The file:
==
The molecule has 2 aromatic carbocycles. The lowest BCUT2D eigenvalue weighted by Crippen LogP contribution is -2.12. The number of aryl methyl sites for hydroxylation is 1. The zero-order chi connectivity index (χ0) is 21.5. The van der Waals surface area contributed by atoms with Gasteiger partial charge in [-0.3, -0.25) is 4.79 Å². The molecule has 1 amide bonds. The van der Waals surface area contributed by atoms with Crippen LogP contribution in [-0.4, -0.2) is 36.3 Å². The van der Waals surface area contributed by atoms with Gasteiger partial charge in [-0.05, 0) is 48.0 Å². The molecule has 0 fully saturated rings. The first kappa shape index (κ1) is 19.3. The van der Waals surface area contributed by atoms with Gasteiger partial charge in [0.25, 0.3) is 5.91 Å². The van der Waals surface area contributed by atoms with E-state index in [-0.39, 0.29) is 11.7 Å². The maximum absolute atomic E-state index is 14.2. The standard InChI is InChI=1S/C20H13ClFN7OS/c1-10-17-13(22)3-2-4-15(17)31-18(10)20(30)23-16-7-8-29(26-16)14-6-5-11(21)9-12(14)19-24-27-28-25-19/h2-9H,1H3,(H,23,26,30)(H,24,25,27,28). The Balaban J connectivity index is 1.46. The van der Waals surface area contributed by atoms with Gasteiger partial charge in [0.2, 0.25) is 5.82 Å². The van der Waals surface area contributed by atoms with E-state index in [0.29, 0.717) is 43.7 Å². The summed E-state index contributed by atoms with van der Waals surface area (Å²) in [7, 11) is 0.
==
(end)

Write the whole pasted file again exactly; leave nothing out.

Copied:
The molecule has 2 aromatic carbocycles. The lowest BCUT2D eigenvalue weighted by Crippen LogP contribution is -2.12. The number of aryl methyl sites for hydroxylation is 1. The zero-order chi connectivity index (χ0) is 21.5. The van der Waals surface area contributed by atoms with Gasteiger partial charge in [-0.3, -0.25) is 4.79 Å². The molecule has 1 amide bonds. The van der Waals surface area contributed by atoms with Crippen LogP contribution in [-0.4, -0.2) is 36.3 Å². The van der Waals surface area contributed by atoms with Gasteiger partial charge in [-0.05, 0) is 48.0 Å². The molecule has 0 fully saturated rings. The first kappa shape index (κ1) is 19.3. The van der Waals surface area contributed by atoms with Gasteiger partial charge in [0.25, 0.3) is 5.91 Å². The van der Waals surface area contributed by atoms with E-state index in [-0.39, 0.29) is 11.7 Å². The maximum absolute atomic E-state index is 14.2. The standard InChI is InChI=1S/C20H13ClFN7OS/c1-10-17-13(22)3-2-4-15(17)31-18(10)20(30)23-16-7-8-29(26-16)14-6-5-11(21)9-12(14)19-24-27-28-25-19/h2-9H,1H3,(H,23,26,30)(H,24,25,27,28). The Balaban J connectivity index is 1.46. The van der Waals surface area contributed by atoms with Gasteiger partial charge in [0.2, 0.25) is 5.82 Å². The van der Waals surface area contributed by atoms with E-state index in [0.29, 0.717) is 43.7 Å². The summed E-state index contributed by atoms with van der Waals surface area (Å²) in [7, 11) is 0.